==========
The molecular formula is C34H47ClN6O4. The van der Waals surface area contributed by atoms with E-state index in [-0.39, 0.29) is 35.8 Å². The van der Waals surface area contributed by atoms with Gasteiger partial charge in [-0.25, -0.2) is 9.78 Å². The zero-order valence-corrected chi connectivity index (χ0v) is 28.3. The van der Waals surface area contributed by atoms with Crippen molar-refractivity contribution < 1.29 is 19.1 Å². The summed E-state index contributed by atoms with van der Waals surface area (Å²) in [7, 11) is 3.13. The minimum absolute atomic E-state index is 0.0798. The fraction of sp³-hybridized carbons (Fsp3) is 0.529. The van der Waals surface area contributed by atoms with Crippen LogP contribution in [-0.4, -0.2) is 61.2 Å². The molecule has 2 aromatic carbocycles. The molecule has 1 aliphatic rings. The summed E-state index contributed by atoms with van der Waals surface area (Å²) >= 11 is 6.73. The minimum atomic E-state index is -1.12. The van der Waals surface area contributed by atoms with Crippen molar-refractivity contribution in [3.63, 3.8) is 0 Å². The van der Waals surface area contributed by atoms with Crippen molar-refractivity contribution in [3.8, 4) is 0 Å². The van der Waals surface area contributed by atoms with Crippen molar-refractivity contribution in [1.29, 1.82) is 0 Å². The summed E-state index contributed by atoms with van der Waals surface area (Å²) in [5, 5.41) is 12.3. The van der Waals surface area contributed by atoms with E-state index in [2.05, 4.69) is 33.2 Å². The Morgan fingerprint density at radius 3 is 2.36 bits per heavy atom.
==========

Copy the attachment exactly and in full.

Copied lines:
The molecular formula is C34H47ClN6O4. The van der Waals surface area contributed by atoms with E-state index in [-0.39, 0.29) is 35.8 Å². The van der Waals surface area contributed by atoms with Gasteiger partial charge in [-0.25, -0.2) is 9.78 Å². The zero-order valence-corrected chi connectivity index (χ0v) is 28.3. The van der Waals surface area contributed by atoms with Crippen molar-refractivity contribution < 1.29 is 19.1 Å². The summed E-state index contributed by atoms with van der Waals surface area (Å²) in [7, 11) is 3.13. The minimum absolute atomic E-state index is 0.0798. The fraction of sp³-hybridized carbons (Fsp3) is 0.529. The van der Waals surface area contributed by atoms with Crippen LogP contribution in [-0.4, -0.2) is 61.2 Å². The molecule has 2 aromatic carbocycles. The molecule has 1 aliphatic rings. The summed E-state index contributed by atoms with van der Waals surface area (Å²) >= 11 is 6.73. The minimum atomic E-state index is -1.12. The van der Waals surface area contributed by atoms with Crippen molar-refractivity contribution in [3.63, 3.8) is 0 Å². The van der Waals surface area contributed by atoms with Crippen molar-refractivity contribution in [3.8, 4) is 0 Å². The van der Waals surface area contributed by atoms with Crippen molar-refractivity contribution in [1.29, 1.82) is 0 Å². The summed E-state index contributed by atoms with van der Waals surface area (Å²) in [5, 5.41) is 12.3. The van der Waals surface area contributed by atoms with E-state index in [2.05, 4.69) is 33.2 Å². The Morgan fingerprint density at radius 3 is 2.36 bits per heavy atom.